By Sandhya Somashekhar
Washington Post Staff Writer
Tuesday, July 13, 2010; 6:41 AM
While many conservative organizations immediately decried a federal judge's decision last week to invalidate the federal ban on recognizing gay marriages, tea party groups have been conspicuously silent on the issue.
The silence is by design, activists with the loosely affiliated movement said, because it is held together by an exclusive focus on fiscal matters and its avoidance of divisive social issues such as abortion and gay marriage. Privately, though, many said they back the decision because it emphasizes the legal philosophy of states' rights.
On Thursday, U.S. District Judge Joseph Tauro in Boston struck down parts of the Defense of Marriage Act, or DOMA, which for federal purposes defines a marriage as the union of a man and a woman. Tauro agreed with Massachusetts Attorney General Martha Coakley that marriages should be defined by the state, and that the law violated the Constitution's 10th Amendment, which grants to states jurisdiction over matters not explicitly given to the federal government.
"I do think it's a state's right," said Phillip Dennis, Texas state coordinator for the Tea Party Patriots. The group does not take a position on social issues, he said, but personally, "I believe that if the people in Massachusetts want gay people to get married, then they should allow it, just as people in Utah do not support abortion. They should have the right to vote against that."
Everett Wilkinson, state director for the Florida Tea Party Patriots, agreed: "On the issue [of gay marriage] itself, we have no stance, but any time a state's rights or powers are encouraged over the federal government, it is a good thing."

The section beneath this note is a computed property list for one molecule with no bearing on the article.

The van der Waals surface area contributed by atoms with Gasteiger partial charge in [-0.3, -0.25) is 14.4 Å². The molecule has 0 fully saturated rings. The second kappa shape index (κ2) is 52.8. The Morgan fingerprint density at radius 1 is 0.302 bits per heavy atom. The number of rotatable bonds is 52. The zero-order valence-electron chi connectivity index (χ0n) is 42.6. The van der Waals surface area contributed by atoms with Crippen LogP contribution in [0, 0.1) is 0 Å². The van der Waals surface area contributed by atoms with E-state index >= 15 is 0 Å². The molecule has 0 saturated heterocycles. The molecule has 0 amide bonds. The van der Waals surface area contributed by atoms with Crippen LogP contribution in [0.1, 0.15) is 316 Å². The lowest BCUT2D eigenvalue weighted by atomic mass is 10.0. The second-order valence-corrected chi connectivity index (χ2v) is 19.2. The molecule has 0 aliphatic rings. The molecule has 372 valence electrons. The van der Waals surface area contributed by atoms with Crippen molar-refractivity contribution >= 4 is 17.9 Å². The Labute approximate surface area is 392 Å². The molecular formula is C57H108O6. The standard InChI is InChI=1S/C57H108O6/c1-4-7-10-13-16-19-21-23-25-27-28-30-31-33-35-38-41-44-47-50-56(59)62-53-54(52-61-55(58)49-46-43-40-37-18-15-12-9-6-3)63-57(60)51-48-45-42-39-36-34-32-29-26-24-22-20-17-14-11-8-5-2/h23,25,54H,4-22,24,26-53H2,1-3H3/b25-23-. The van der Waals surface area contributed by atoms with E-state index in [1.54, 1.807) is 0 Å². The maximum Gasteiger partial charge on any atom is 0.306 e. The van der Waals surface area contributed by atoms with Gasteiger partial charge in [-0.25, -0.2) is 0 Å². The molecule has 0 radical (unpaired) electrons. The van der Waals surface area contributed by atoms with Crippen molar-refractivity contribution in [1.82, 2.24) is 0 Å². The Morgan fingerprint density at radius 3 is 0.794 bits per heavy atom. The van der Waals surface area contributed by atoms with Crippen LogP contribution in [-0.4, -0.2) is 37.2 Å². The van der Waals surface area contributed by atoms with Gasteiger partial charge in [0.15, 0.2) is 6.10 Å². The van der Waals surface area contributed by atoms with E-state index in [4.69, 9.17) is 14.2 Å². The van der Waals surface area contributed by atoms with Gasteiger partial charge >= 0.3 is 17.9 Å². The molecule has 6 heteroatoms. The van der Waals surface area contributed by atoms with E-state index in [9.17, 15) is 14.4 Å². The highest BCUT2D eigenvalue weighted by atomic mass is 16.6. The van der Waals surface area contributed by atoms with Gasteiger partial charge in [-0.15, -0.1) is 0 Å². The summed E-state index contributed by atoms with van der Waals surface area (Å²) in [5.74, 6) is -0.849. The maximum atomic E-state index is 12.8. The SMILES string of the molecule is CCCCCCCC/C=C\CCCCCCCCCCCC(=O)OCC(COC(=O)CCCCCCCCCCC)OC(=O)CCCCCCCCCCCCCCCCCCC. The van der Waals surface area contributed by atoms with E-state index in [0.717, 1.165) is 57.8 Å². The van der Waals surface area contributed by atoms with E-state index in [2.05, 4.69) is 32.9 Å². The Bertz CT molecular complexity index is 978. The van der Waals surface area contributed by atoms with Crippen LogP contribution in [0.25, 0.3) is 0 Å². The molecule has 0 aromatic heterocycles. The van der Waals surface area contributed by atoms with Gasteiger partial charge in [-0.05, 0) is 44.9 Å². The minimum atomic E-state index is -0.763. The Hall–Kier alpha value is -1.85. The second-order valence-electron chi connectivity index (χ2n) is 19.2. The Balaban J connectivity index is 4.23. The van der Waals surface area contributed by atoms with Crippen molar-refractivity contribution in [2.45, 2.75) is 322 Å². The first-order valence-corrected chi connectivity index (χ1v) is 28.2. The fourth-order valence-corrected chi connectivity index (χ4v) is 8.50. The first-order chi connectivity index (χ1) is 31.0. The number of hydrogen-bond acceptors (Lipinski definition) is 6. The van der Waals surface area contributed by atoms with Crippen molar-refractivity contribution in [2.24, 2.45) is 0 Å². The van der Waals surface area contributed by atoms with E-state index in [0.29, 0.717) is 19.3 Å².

That view is perhaps not surprising, considering the strong libertarian strains within the tea party movement. One of the nation's best-known libertarians, Bob Barr, has opposed the Defense of Marriage Act over his concern that it violated states' rights -- a notable about-face, considering that Barr wrote the DOMA legislation in 1996 when he was a Republican congressman from Georgia.
Tea party activists have also embraced the 10th Amendment as a symbol of their opposition to what they believe is the outsized role taken on by the federal government.
The large tea party-affiliated organizations, including FreedomWorks and the Tea Party Nation, declined to comment on Tauro's ruling because of their groups' fiscal focus. "That's just not something that's on our radar," said Judson Phillips, founder of the Tea Party Nation. He acknowledged, however, that some in his group -- though not a majority -- are opposed to the Defense of Marriage Act.
The situation is perhaps different in South Florida, where Wilkinson said "several hundred" of the group's supporters are gay. "Our stance might be different than someone who's in Oklahoma," he said.